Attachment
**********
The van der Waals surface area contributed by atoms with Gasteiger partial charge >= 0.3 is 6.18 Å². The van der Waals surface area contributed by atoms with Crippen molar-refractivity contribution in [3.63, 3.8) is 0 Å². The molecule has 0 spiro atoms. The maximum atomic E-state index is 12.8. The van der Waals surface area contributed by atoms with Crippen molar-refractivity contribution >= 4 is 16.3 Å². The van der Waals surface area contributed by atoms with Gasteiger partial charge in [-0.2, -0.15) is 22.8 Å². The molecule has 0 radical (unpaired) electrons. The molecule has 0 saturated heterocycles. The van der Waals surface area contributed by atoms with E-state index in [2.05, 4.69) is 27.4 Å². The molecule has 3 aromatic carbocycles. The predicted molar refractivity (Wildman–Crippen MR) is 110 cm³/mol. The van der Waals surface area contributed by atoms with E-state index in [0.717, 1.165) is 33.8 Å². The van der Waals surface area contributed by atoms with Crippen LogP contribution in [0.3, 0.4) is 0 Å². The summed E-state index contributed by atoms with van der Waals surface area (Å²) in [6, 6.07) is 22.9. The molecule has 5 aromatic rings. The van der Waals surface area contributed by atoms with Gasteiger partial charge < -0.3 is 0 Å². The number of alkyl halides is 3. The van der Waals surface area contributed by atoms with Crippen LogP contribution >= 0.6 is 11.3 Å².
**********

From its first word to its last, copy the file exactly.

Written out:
The van der Waals surface area contributed by atoms with Gasteiger partial charge >= 0.3 is 6.18 Å². The van der Waals surface area contributed by atoms with Crippen molar-refractivity contribution in [3.63, 3.8) is 0 Å². The molecule has 0 spiro atoms. The maximum atomic E-state index is 12.8. The van der Waals surface area contributed by atoms with Crippen molar-refractivity contribution >= 4 is 16.3 Å². The van der Waals surface area contributed by atoms with Gasteiger partial charge in [-0.2, -0.15) is 22.8 Å². The molecule has 0 radical (unpaired) electrons. The molecule has 0 saturated heterocycles. The van der Waals surface area contributed by atoms with E-state index in [2.05, 4.69) is 27.4 Å². The molecule has 3 aromatic carbocycles. The predicted molar refractivity (Wildman–Crippen MR) is 110 cm³/mol. The van der Waals surface area contributed by atoms with E-state index in [0.717, 1.165) is 33.8 Å². The van der Waals surface area contributed by atoms with Crippen LogP contribution in [0.3, 0.4) is 0 Å². The summed E-state index contributed by atoms with van der Waals surface area (Å²) in [6, 6.07) is 22.9. The molecule has 5 aromatic rings. The van der Waals surface area contributed by atoms with Gasteiger partial charge < -0.3 is 0 Å². The number of alkyl halides is 3. The van der Waals surface area contributed by atoms with Crippen LogP contribution >= 0.6 is 11.3 Å².